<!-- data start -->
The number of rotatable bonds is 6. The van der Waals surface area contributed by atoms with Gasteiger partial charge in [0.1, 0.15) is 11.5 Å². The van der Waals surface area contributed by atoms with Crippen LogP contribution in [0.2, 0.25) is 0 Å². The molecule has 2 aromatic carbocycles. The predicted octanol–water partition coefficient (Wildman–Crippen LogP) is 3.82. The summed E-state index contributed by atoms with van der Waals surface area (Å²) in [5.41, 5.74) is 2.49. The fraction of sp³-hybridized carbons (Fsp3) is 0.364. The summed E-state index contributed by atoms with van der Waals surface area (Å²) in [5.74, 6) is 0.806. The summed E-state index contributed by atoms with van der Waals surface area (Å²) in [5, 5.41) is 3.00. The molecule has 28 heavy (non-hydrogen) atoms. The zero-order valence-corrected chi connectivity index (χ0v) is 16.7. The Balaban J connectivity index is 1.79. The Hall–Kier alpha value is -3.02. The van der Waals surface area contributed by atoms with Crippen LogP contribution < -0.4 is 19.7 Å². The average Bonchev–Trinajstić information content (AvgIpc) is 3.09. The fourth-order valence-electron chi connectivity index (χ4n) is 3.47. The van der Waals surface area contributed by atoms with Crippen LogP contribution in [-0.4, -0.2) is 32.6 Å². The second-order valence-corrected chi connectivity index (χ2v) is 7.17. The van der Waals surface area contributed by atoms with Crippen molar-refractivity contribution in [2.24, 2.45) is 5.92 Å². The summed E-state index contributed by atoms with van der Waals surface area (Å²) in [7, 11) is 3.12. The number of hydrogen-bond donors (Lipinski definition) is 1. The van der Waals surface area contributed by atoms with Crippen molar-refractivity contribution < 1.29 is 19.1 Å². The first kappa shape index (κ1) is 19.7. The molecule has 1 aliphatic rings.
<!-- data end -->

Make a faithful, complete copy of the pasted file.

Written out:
The number of rotatable bonds is 6. The van der Waals surface area contributed by atoms with Gasteiger partial charge in [0.1, 0.15) is 11.5 Å². The van der Waals surface area contributed by atoms with Crippen LogP contribution in [0.2, 0.25) is 0 Å². The molecule has 2 aromatic carbocycles. The predicted octanol–water partition coefficient (Wildman–Crippen LogP) is 3.82. The summed E-state index contributed by atoms with van der Waals surface area (Å²) in [5.41, 5.74) is 2.49. The fraction of sp³-hybridized carbons (Fsp3) is 0.364. The summed E-state index contributed by atoms with van der Waals surface area (Å²) in [5.74, 6) is 0.806. The summed E-state index contributed by atoms with van der Waals surface area (Å²) in [5, 5.41) is 3.00. The molecule has 28 heavy (non-hydrogen) atoms. The zero-order valence-corrected chi connectivity index (χ0v) is 16.7. The Balaban J connectivity index is 1.79. The Hall–Kier alpha value is -3.02. The van der Waals surface area contributed by atoms with Crippen LogP contribution < -0.4 is 19.7 Å². The average Bonchev–Trinajstić information content (AvgIpc) is 3.09. The fourth-order valence-electron chi connectivity index (χ4n) is 3.47. The van der Waals surface area contributed by atoms with Crippen LogP contribution in [-0.4, -0.2) is 32.6 Å². The second-order valence-corrected chi connectivity index (χ2v) is 7.17. The van der Waals surface area contributed by atoms with Crippen molar-refractivity contribution in [2.24, 2.45) is 5.92 Å². The summed E-state index contributed by atoms with van der Waals surface area (Å²) in [7, 11) is 3.12. The number of hydrogen-bond donors (Lipinski definition) is 1. The van der Waals surface area contributed by atoms with Crippen molar-refractivity contribution < 1.29 is 19.1 Å². The first kappa shape index (κ1) is 19.7. The molecule has 1 aliphatic rings.